However, I will admit that the stamp and serial sound Conn-ish (a Holton would be stamped "Bb" and "LP" -- Conns are stamped "B" and "L" -- and the G# cluster looks like it's from a Conn.

It has a neat little corked wooden end plug. Could it be original?
Sure, why not?

I've never been into the incidentals, but I have heard of some end-plugs being wooden.

About how much will this thing be worth in so so cosmetic, but perfect physical condition? If it isn't good enough to be my main horn or backup, I'd like to know if my investment will be recouped on resale. My tech is VERY good, but is very busy in NYC, and charges accordingly.
I'd think no more than $700, especially as Cybersax's was $865 and was a really nice silver-plated one.

Is protec the only inexpensive option for affordable LH bell key cases? I carved up a Cannonball case to hold it on the way to the tech. It seems a good fit, and with a bit of careful work nobody will be able to tell the interior was modified, But I'd still like to be aware of the options out there should I run into a deal too good to pass up.
If I'm right on it being a Holton, how 'bout hitting eBay and trying to get an old Holton case? It doesn't have to be "great", just not smelly.

Hey, you may be able to pick up a case WITH a horn for under $100.

"Conn 10M body with Chu style keywork."
What does that mean - in non-Conn speak?
What this phrase means is that it'd be a horn with the body from a Conn 10M Standard -- a professional horn -- but with the keywork from a previous model professional Conn, the New Wonder (which a lot of people erroneously call a "Chu Berry").

I have a problem saying that, anyhow, as the New Wonder is a split-bell-key horn. That, right there, means the keywork is different.

What sort of resonators would this have come with originally? and
What sort works well on these horns? I'm inclined to go oversized seamless domed metal, but nylon is calling to me for some reason.
It probably didn't have any resonators, period.

Nylon should work nicely.
 

Carl H.

Distinguished Member
Distinguished Member
I understood about the body with earlier style keys, but what is different about the earlier style keys? When I ran over them they seemed like the placement was well thought out, pretty comfortable and reasonably fast for an out of adjustment horn.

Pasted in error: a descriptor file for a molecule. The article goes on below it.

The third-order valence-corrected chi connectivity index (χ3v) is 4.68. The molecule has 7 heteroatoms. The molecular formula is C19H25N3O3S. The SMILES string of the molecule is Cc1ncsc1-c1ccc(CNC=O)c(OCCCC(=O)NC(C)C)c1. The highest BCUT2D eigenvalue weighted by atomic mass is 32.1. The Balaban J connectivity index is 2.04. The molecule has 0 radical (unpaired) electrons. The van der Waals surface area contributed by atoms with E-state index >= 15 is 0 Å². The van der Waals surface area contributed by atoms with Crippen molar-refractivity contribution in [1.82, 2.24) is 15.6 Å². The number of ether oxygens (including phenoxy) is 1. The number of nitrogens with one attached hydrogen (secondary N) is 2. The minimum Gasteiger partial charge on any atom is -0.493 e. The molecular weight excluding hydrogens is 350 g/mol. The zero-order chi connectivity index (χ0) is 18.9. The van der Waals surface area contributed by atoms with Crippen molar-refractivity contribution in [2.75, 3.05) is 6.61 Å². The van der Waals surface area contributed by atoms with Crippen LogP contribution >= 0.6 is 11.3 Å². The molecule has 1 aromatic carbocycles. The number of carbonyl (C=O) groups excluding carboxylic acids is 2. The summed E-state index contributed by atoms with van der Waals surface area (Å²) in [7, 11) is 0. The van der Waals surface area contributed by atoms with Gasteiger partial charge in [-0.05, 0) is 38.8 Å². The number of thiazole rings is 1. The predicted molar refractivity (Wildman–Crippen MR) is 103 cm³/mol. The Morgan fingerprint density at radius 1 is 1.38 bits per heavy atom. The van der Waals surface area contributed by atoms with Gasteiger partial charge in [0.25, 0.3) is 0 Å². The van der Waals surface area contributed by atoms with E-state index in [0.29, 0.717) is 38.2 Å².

pete

Brassica Oleracea
Staff member
Administrator
I understood about the body with earlier style keys, but what is different about the earlier style keys? When I ran over them they seemed like the placement was well thought out, pretty comfortable and reasonably fast for an out of adjustment horn.
* The G# cluster is different -- and it's "articulated" on the 10M Standard. That's a significant difference, right there.
* The Eb vent is eliminated on the 10M Standard (after awhile, that is).
* The left hand altissimo keys are different. The right hand vent/chromatic keys are different.
* I've already mentioned that the New Wonder is a split-bell-key horn, the 10M Standard is not.
* The chromatic F# key is different.
* The octave key mechanism is different.
* Some New Wonders have significantly different -- or none at all -- front altissimo F keys.
* The pearls, especially on the US are closer together on the 10M Standard.

I didn't bother comparing keyrod lengths and such, but I'm fairly positive those are different, too.

I've got a lot of really good, detailed pics from Cybersax of a s/n 119xxx New Wonder tenor and a s/n 291xxx 10M Standard tenor.
 
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Carl H.

Distinguished Member
Distinguished Member
Just an update, since this was lingering. The horn was restored to playing condition - no cosmetics were done.

The only way to describe it is wow. This is a killer horn! Big robust tone, easy altissimo. I had a few things done - moved the strap hook, a few keys tweaked to my preferred heights. Aside from the RH "F" touch, it fits me like a glove. I'd do it again if the option were presented.